Nestled in the centre of the park is the Guild Inn, a Period Revival mansion with Arts and Crafts detailing. (During WWI, Period Revival was a popular interpretation of medieval architecture using Tudor-derived elements.) It was built in 1914 as Bickford House. The 33-room manor house, perched atop the Scarborough Bluffs overlooking Lake Ontario, is surrounded by an area of gardens and woodlands originally known as Ranelagh Park. After the first owner moved away, the grounds were used variously as a Christian mission seminary and boarding school, and a private residence, then lay vacant for several years.

Wall from Toronto Fire Department Engine House No. 2, built 1871.

Marble Ionic column salvaged from the Bank of Nova Scotia, built in Toronto in 1903.

The property was purchased in 1932 by Rosa and Herbert Spencer Clark, newlyweds with a passion for the arts. It was this socially-conscious and idealistic couple who gave the property an exciting new life. Inspired by New York’s Roycroft, a utopian artists’ colony and centre of the Arts and Crafts movement after the teachings of William Morris, the Clarks wished to establish a similar cooperative in Canada. They opened their home, free of charge, as the Guild of All Arts, a sanctuary for around 100 painters, sculptors and artisans to create, display and sell their works. Some of these artists were contemporaries or students of the Group of Seven, who so skillfully captured iconic images of the Canadian landscape. Over the years, the Clarks acquired more land and added offices, a pottery kiln, a sculpting studio, a farm, and a hotel block for their residents and visitors.

Stone angel panel from the North American Life Assurance Company building, Toronto (1932).

The government requisitioned the Guild property during World War II. It was used as a training base as well as a veterans’ rehabilitation hospital; the patients’ treatment included art therapy in the workshop spaces.

The ‘Greek Theatre’, erected in 1982 to commemorate the Guild’s 50th anniversary. Corinthian columns and classical archways were rescued from the Bank of Toronto (built 1912, demolished 1966). The open-air stage has hosted festival theatres, movie, tv and music video sets, and weddings.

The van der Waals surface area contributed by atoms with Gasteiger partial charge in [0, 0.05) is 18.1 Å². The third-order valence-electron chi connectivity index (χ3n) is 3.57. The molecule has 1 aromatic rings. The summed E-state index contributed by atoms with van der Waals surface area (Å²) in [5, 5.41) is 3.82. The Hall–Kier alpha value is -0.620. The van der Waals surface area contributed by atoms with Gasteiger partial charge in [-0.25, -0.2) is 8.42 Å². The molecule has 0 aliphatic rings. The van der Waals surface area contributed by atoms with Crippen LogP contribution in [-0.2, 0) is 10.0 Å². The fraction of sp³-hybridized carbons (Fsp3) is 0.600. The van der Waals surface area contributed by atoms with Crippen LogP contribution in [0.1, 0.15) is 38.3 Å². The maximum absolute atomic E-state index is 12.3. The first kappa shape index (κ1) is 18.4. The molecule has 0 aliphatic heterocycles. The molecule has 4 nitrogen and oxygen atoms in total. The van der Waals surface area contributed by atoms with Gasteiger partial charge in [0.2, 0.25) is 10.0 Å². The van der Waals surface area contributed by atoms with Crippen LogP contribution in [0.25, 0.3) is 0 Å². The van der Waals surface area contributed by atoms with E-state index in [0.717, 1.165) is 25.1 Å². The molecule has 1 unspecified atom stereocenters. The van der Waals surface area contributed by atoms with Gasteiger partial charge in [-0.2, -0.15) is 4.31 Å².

‘Bear’ by E.B. Cox and Michael Clay, commissioned by the Guild Inn in 1979. (That’s a friend up there, not me.)

The Clarks finally got their property back in 1947. Throughout the ’50s, ’60s and ’70s, when rising costs and taxes forced the couple to cater mainly to tourists (and change the artists’ cooperative to paid membership), they began amassing an extensive collection of art which they erected in the gardens. This included statues and sculptures, and dozens of architectural fragments rescued from 19th and early 20th century buildings that were being demolished in Toronto and other cities to make way for modern skyscrapers. In this way, Rosa and Spencer rescued many fine examples of Gothic Revival, Victorian, Romanesque Revival, Beaux Arts, Art Nouveau, Art Deco and Streamline Moderne architecture from obscurity. Some refer to this architectural museum as the ‘Graveyard of Lost Buildings’.

Aging and in ill health, the couple sold the property and its collection to the Toronto Conservation Authority in the late ’70s, three years before Rosa died. The Guild continued as a hotel – run by Spencer Clark until shortly before his death – and restaurant, changing hands several times until it was finally closed in 2003. For years the abandoned building lay crumbling in a dangerous state of decay as developers and the community argued bitterly over its fate and that of the sculpture gardens and the woodland upon which they sat.